Deep Fans and the Top Down vs. Bottom Up
I mentioned in my last post the idea of going deeper with customers.
I think this also works in other ways for your brand as well. It works for your employees, your founder, your shareholders.
In fact, if you’re seeking to #MakeFansNotCustomers, probably the best place to start is within your own company.
Social media has changed the way people buy. They buy because it is trusted, reviews are off the charts, it's cool, innovative, “other.”
They don’t buy because you had the prime spot on NBC last night or the best positioned billboard on the highway. At least not only because of that.
They buy because their buddy wore their hat and they’d never heard of you before. Call it #StreetCred call it #WordofMouth call it #BrandLoyalty, call it whatever you want. People buy because there is an army of thousands (reviews on Amazon) or 1 (their best friend telling others about it on Instagram).
Do they buy because a celebrity endorsed it? Sure, maybe. (I can’t really argue with whatever the phenomenon that is Kylie Jenner’s empire has proven to be now that she’s approaching $1billion).
But primarily, we trust our neighbor, our boss, our pastor, our blogger that we follow that seems to have it all.
I saw this directly in Hollywood.
When Disney released Tangled, were they putting up posters everywhere, paying for ad spots, and pushing through traditional channels the announcement of its release date? Sure.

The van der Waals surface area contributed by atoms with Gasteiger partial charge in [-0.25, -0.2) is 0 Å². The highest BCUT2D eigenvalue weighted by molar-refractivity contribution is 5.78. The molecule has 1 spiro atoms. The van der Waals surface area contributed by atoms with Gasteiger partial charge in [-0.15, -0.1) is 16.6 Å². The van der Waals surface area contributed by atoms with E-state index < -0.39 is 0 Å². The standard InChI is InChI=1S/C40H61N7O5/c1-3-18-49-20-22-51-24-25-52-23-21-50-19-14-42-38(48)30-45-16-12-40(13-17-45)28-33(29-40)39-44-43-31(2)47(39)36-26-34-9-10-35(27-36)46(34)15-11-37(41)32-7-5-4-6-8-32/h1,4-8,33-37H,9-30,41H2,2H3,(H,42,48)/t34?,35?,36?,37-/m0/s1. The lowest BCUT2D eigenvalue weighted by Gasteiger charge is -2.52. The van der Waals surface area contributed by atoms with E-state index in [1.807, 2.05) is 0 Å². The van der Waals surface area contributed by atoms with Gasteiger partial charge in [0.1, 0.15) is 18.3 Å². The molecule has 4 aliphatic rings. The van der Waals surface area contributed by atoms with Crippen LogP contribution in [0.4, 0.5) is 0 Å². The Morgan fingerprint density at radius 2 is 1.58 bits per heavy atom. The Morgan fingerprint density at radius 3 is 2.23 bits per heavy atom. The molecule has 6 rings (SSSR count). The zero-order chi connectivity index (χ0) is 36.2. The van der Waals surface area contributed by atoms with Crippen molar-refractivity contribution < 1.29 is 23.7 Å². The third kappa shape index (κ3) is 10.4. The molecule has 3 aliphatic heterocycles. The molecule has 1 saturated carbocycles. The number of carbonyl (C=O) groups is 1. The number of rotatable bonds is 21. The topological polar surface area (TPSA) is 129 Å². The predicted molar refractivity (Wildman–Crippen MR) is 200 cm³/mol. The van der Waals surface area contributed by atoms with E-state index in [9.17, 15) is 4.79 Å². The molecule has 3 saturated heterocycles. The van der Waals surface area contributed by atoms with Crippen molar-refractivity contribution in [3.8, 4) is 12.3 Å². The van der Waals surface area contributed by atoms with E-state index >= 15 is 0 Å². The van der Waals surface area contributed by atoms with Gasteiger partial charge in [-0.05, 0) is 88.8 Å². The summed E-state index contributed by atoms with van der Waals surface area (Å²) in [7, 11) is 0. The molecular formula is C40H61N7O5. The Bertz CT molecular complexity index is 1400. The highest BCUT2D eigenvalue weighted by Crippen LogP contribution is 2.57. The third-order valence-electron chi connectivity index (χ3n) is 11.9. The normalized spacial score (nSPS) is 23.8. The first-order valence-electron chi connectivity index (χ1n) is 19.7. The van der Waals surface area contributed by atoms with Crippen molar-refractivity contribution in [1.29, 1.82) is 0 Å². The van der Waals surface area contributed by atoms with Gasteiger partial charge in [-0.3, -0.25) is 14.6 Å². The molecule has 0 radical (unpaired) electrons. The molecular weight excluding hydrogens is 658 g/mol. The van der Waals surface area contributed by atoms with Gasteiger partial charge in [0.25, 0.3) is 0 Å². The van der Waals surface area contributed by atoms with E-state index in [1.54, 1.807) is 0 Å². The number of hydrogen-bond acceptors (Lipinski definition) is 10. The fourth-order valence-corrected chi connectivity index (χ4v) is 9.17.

But they were also flying influencers out to their lot to give them a first look. They were hiring companies to fill pre-release screenings with people who had a platform to “spread the word.”
Top down. Bottom up.
Both matter, but one carries more weight than it used to. Especially today.
Any brands that become like good friends that we want to stay in touch with give us the best of both worlds. They aren’t always necessarily “bottom up” only, but they never feel top down. They feel like a friend gently reminding how much you miss seeing them.
Brands that take the bull by the horns, that insist that everything should be bigger, louder, more intrusive. Well they lose. They didn’t invite us into their story. They didn’t invite us to be a part of telling their story--which is what makes us the truest fan of all, of course. You set yourself apart by feeling like you personally get to share their story.
If you love something-- a car, an artist, the way a company operates--and they come to you and say "We want you to be our brand ambassador" would you feel honored? Or would you feel interrupted, taken advantage of? They key to a great brand is to be one of the ones that has already invited you into their story in a way that the answer to that question is a no brainer--honored.